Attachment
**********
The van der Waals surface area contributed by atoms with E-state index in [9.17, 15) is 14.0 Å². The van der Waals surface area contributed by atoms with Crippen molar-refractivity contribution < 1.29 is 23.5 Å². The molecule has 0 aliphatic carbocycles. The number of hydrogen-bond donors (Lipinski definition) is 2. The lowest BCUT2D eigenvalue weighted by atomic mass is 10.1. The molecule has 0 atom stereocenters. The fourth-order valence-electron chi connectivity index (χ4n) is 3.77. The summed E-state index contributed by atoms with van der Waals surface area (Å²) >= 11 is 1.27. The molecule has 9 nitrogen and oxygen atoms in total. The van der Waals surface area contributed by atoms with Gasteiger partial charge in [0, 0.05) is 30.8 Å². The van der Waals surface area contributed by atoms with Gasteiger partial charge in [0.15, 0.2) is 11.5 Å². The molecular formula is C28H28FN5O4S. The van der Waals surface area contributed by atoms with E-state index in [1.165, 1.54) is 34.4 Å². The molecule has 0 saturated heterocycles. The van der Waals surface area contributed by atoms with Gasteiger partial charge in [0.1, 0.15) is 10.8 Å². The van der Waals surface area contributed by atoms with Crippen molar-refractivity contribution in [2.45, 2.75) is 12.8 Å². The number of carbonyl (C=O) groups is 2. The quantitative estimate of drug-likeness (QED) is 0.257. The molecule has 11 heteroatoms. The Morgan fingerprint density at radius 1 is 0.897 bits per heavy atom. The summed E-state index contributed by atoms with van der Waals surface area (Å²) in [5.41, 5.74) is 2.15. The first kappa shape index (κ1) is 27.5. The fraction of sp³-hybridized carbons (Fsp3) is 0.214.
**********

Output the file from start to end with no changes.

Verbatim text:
The van der Waals surface area contributed by atoms with E-state index in [9.17, 15) is 14.0 Å². The van der Waals surface area contributed by atoms with Crippen molar-refractivity contribution < 1.29 is 23.5 Å². The molecule has 0 aliphatic carbocycles. The number of hydrogen-bond donors (Lipinski definition) is 2. The lowest BCUT2D eigenvalue weighted by atomic mass is 10.1. The molecule has 0 atom stereocenters. The fourth-order valence-electron chi connectivity index (χ4n) is 3.77. The summed E-state index contributed by atoms with van der Waals surface area (Å²) >= 11 is 1.27. The molecule has 9 nitrogen and oxygen atoms in total. The van der Waals surface area contributed by atoms with Gasteiger partial charge in [0, 0.05) is 30.8 Å². The van der Waals surface area contributed by atoms with Gasteiger partial charge in [0.15, 0.2) is 11.5 Å². The molecular formula is C28H28FN5O4S. The van der Waals surface area contributed by atoms with E-state index in [1.165, 1.54) is 34.4 Å². The molecule has 0 saturated heterocycles. The van der Waals surface area contributed by atoms with Gasteiger partial charge in [0.1, 0.15) is 10.8 Å². The van der Waals surface area contributed by atoms with Crippen molar-refractivity contribution in [2.45, 2.75) is 12.8 Å². The number of carbonyl (C=O) groups is 2. The quantitative estimate of drug-likeness (QED) is 0.257. The molecule has 11 heteroatoms. The Morgan fingerprint density at radius 1 is 0.897 bits per heavy atom. The summed E-state index contributed by atoms with van der Waals surface area (Å²) in [5.41, 5.74) is 2.15. The first kappa shape index (κ1) is 27.5. The fraction of sp³-hybridized carbons (Fsp3) is 0.214.